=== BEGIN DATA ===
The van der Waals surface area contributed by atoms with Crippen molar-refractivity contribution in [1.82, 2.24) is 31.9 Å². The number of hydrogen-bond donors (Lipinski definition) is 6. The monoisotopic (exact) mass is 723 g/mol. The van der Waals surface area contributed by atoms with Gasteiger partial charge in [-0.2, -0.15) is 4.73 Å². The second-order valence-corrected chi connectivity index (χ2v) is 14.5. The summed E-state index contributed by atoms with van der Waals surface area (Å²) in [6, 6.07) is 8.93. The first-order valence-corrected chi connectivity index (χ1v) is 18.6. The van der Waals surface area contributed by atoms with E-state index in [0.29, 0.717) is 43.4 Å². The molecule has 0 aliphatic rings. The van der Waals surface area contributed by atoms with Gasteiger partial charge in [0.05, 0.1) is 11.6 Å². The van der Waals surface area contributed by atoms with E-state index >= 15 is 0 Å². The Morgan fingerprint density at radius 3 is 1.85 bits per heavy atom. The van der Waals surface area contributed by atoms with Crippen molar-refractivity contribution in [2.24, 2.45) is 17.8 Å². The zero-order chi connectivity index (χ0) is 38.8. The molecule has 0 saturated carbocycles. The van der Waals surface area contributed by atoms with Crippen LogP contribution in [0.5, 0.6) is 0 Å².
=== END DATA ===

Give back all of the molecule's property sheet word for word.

The van der Waals surface area contributed by atoms with Crippen molar-refractivity contribution in [1.82, 2.24) is 31.9 Å². The number of hydrogen-bond donors (Lipinski definition) is 6. The monoisotopic (exact) mass is 723 g/mol. The van der Waals surface area contributed by atoms with Gasteiger partial charge in [-0.2, -0.15) is 4.73 Å². The second-order valence-corrected chi connectivity index (χ2v) is 14.5. The summed E-state index contributed by atoms with van der Waals surface area (Å²) in [6, 6.07) is 8.93. The first-order valence-corrected chi connectivity index (χ1v) is 18.6. The van der Waals surface area contributed by atoms with E-state index in [0.29, 0.717) is 43.4 Å². The molecule has 0 aliphatic rings. The van der Waals surface area contributed by atoms with Gasteiger partial charge in [0.05, 0.1) is 11.6 Å². The van der Waals surface area contributed by atoms with E-state index >= 15 is 0 Å². The Morgan fingerprint density at radius 3 is 1.85 bits per heavy atom. The van der Waals surface area contributed by atoms with Crippen molar-refractivity contribution in [2.24, 2.45) is 17.8 Å². The zero-order chi connectivity index (χ0) is 38.8. The molecule has 0 saturated carbocycles. The van der Waals surface area contributed by atoms with Crippen LogP contribution in [0.5, 0.6) is 0 Å².